“When you first sit up as a baby, at about six months of age, ev­ery mus­cle is work­ing as a team to pro­duce that, and ev­ery mus­cle is ful­fill­ing its pur­pose,” says Day. “But over time, some mus­cles are start­ing to switch off at an in­creas­ingly ear­lier age. This could be a com­bi­na­tion of kids look­ing at screens so young, hav­ing a desk that per­haps isn’t the right height for them, and for a lot of peo­ple, it’s get­ting in­volved with big, dy­namic ex­er­cises be­fore they have a healthy skele­tal sys­tem.”

The biome­chan­ics ex­pert, who teaches pos­ture tech­niques through her pro­gramme The In­vis­i­ble Ex­er­cise, says it’s com­mon for teenage growth spurts to lead to mus­cle is­sues.

“In the teenage years, some peo­ple will grow fast and the soft tis­sue can’t keep up with their bones. For most peo­ple, there is a mus­cle im­bal­ance by the time they are 20, and ex­er­cise can ex­ac­er­bate the un­der­ly­ing prob­lem.”

For adults, stress and life­style fac­tors are the key cul­prits, and Day be­lieves it’s feed­ing into a prob­lem of mass pro­por­tions. “I work with both elite ath­letes and or­di­nary peo­ple. You can be 16, 80, it doesn’t mat­ter − we have a pan­demic of poor pos­ture.”

A world of dif­fer­ence

While grandma may have missed the mark with her sit up straight ad­vice, the age-old idea that good pos­ture makes you ap­pear more con­fi­dent still holds true. Then there’s what Day refers to as the “op­ti­cal il­lu­sion of body shape”, where good pos­ture has been proven to give other peo­ple the im­pres­sion that you’re not only lighter, but younger than you re­ally are.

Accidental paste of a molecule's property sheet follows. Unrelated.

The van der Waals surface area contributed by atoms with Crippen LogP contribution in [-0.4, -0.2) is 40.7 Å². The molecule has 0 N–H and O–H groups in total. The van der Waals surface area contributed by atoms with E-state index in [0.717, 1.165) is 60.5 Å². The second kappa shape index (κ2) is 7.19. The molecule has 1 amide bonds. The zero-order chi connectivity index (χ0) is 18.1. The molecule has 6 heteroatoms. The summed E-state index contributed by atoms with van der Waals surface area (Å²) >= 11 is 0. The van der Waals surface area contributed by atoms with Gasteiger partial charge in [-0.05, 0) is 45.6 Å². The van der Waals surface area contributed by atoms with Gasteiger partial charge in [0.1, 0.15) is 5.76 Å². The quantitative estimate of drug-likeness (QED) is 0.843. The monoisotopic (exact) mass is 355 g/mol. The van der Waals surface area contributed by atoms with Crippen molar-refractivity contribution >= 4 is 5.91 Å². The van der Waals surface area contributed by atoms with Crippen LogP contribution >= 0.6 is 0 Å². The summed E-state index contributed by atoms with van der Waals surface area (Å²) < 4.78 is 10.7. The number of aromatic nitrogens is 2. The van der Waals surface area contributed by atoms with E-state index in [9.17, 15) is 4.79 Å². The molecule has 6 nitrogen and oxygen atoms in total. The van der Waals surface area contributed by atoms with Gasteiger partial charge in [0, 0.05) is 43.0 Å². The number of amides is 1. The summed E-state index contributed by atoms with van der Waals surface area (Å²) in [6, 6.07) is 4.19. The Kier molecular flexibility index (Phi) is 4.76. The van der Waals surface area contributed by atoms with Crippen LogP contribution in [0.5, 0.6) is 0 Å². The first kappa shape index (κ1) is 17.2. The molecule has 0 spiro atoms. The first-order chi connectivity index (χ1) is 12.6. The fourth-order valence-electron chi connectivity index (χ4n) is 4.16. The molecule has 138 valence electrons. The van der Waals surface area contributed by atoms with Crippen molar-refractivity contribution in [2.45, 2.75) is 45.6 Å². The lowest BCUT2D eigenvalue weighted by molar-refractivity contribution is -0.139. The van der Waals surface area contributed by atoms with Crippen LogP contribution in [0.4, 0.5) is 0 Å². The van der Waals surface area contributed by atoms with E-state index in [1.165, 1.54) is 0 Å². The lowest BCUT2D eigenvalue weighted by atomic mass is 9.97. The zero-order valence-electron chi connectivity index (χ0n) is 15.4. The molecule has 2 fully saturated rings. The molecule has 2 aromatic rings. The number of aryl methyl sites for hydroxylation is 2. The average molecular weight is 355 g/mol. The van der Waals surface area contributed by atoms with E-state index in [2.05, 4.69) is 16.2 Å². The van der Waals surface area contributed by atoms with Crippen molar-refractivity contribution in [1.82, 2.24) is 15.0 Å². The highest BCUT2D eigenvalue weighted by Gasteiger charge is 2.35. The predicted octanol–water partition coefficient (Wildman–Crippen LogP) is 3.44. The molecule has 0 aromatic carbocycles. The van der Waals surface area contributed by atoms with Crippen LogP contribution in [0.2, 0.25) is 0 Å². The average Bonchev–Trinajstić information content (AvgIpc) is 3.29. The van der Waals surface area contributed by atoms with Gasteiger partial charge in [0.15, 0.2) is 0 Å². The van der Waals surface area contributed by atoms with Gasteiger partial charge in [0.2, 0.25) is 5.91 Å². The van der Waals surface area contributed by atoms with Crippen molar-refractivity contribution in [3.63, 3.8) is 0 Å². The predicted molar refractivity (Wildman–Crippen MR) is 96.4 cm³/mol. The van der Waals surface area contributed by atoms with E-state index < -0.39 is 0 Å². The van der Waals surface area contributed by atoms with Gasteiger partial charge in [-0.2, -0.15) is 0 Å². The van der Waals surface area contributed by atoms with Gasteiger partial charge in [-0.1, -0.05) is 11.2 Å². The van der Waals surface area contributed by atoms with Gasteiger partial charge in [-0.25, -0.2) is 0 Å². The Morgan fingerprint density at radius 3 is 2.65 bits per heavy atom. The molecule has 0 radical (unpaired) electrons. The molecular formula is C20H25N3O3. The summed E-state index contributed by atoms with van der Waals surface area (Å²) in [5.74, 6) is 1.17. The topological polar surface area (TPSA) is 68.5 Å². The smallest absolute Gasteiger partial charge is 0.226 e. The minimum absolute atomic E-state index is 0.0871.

“When your pos­ture is bet­ter you do feel 10 years younger,” says the for­mer PE teacher. “It pro­motes a strong and painfree body, gives you more en­ergy and al­lows you to move well. When we get back to a healthy skele­tal sys­tem, most peo­ple barely recog­nise them­selves. Not just in terms of gen­eral health but also their body shape and mus­cle tone.”

But if you’re think­ing it all sounds a bit far-fetched, Day can un­der­stand the scep­ti­cism. Part of the prob­lem, she be­lieves, is a cul­ture that puts too much em­pha­sis on the idea that in­tense ex­er­cise is the key to health.

“We can ex­er­cise un­til the cows come home, but for most peo­ple, it’s like plac­ing ic­ing on a fun­da­men­tally poor cake, which is our skele­tal sys­tem. We’re on this down­ward spi­ral of try­ing too hard. We’ve all bought this story that you have to move more, try harder, use fancy equip­ment. But all of the time we’re do­ing that, we’re still only speak­ing to such a small per­cent­age of our mus­cles. Then add in some stress, our over­worked adrenals, and it all gets very com­pli­cated. Mean­while, we’ve for­got­ten the art of tap­ping in to all of these mus­cles that are dy­ing to work for us.”

See op­po­site for Day’s ex­er­cises

for im­prov­ing your pos­ture.

As a self-con­fessed se­rial sloucher, Good

Health Choices writer Sara de­cided to try Up­right Go, a wear­able pos­ture im­prov­ing


“To get started, I down­loaded the app and at­tached the nifty lit­tle gad­get, a bit smaller than a match­box and about half as thick, to my up­per back. While in ‘train­ing mode’, the de­vice vi­brates and makes a mos­quito like buzzing be­hind me ev­ery time I sink into my fa­mil­iar hunch, to gen­tly re­mind me to

stay straighter. ‘Train­ing’ ses­sions start with 10-minute bursts and at first, that was all it took to leave my un­der­used shoul­der mus­cles feel­ing achey. But by day three,

I was get­ting the hang of it, en­joy­ing track­ing my progress, and find­ing my­self au­to­mat­i­cally sit­ting taller. A week later, I’ve still got my train­ing wheels on, but I think I’m now well on my way to mak­ing good pos­ture

more of a habit.”

‘When your pos­ture is bet­ter, It pro­motes a strong and pain-free


‘We can ex­er­cise un­til the cows come home, but for most peo­ple it’s like plac­ing ic­ing on a fun­da­men­tally poor cake’

Newspapers in English

Newspapers from New Zealand

© PressReader. All rights reserved.